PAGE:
The Men Who Made the Third Reich

Rule by Fear

A new one-volume book offers an updated history of the rise and fall of the Third Reich.

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In 1960, when the American journalist William L. Shirer published The Rise and Fall of the Third Reich, the first major survey of the history of Nazi Germany, he did not anticipate that it would become the most widely read book on the subject, nor that it would become so for many years afterward. The hardcover edition sold 1 million copies within a year of its appearance, the paperback edition another million, and serialization in Reader’s Digest brought it a further 12 million readers.

There were good reasons for the book’s stunning success. Shirer was a brilliant writer, his prose honed by years of experience as a newspaper and radio journalist. He had lived in Germany as a foreign correspondent for many of the years covered in the book and could bring that personal experience to bear on his historical account. He trawled diligently through the Nazi documents seized for use by the prosecution in the Nuremberg war-crimes tribunals, as well as the testimony and evidence presented at the trials themselves, and he worked his way through such contemporary documents as were available at the time, including fragments of the diaries of Nazi propaganda minister Joseph Goebbels and Hitler’s “table talk.”

Yet despite the book’s success, it was already deeply flawed at the time of its publication. Shirer did not account for the historical scholarship on the Nazis that was beginning to appear in German in the late 1950s. He left a good deal out of his coverage and focused overwhelmingly on the Nazis’ foreign policy and the Second World War. His account was also Hitler-centric and ignored the wider factors—political, economic, and cultural—that played a crucial part in the rise and fall of Nazi Germany. Most of all, his own experience attending party rallies in Nuremberg, along with his ingestion of Anglo-American wartime propaganda, had convinced him that Hitler and the Nazis were enormously popular with the great majority of Germans, and that such popularity demonstrated that Nazism had deep roots in German history. “Blind obedience to temporal rulers,” Shirer asserted, had been instilled in Germans since the time of Martin Luther. Such a crude view of German history ignored the currents of opposition represented, for example, by the Social Democrats, Germany’s largest political party before the rise of the Nazis, and it was not widely shared by historians even at the time when Shirer wrote.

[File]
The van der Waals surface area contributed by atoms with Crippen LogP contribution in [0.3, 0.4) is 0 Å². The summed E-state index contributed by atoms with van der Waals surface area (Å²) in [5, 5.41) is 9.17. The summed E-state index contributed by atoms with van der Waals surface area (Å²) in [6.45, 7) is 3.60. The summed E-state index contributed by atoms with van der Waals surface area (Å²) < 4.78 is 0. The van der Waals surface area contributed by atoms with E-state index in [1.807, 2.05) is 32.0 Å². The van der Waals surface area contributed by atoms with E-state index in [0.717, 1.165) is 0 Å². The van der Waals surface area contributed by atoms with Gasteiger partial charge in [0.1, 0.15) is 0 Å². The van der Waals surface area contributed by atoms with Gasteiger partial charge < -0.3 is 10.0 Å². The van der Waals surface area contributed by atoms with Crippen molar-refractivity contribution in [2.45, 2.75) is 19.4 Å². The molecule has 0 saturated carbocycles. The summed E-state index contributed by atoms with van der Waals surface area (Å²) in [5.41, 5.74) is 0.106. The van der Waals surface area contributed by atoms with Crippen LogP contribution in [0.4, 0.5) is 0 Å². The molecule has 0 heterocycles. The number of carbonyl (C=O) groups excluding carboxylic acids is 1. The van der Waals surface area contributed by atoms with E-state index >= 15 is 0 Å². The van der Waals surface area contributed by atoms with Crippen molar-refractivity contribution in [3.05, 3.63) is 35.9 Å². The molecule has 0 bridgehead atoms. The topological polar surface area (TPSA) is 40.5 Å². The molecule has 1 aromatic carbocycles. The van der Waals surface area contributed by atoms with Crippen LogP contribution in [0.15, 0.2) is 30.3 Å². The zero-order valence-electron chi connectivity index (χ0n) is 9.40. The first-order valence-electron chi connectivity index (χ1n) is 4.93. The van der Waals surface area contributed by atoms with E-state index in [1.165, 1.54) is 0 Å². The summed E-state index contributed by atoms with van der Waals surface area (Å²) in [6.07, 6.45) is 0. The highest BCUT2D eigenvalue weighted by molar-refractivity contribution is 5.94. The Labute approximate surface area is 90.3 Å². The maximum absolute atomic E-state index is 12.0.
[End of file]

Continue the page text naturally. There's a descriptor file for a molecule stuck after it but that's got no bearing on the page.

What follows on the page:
Dislodging The Rise and Fall of the Third Reich from its place at the top of the best-seller list of popular histories of Nazism, however, has proved extremely difficult. There have been plenty of brief histories, and large-scale, one-volume surveys of the topic have also appeared from time to time, the best of them being Karl Dietrich Bracher’s The German Dictatorship, which was published in 1970, roughly a decade after Shirer’s work. But so far, nobody has come close to matching Shirer in sheer readability. Moreover, the astounding mass of new source material released since 1960, the enormous quantity of books and articles on Nazi Germany—thousands upon thousands of them—and the broadening-out of the scope of historical scholarship to include local studies, cultural monographs, economic and social-structural analyses, biographies, and much more besides has made the task of cramming it all between the covers of a single book almost impossible to fulfill. I tried it myself a decade or so ago, intending initially to write it all down in one volume; I ended up with three instead, totaling some 2,500 pages.

With The Third Reich: A History of Nazi Germany, Thomas Childers becomes the latest historian to attempt to dethrone Shirer and present a one-volume survey of this complicated subject. A senior academic at the University of Pennsylvania, Childers has many of the qualities needed for the job. He stays on top of the latest research, without neglecting the older work. He reads German, understands German history, and has been working in the field for over three decades. Most important of all, he is a master of English prose, writing with clarity, elegance, and wit; his account of Nazi Germany is every bit as readable as Shirer’s and deserves a wide audience, including high-school and college students. Childers has aimed squarely here at the general reader, and he hits his target with unerring accuracy.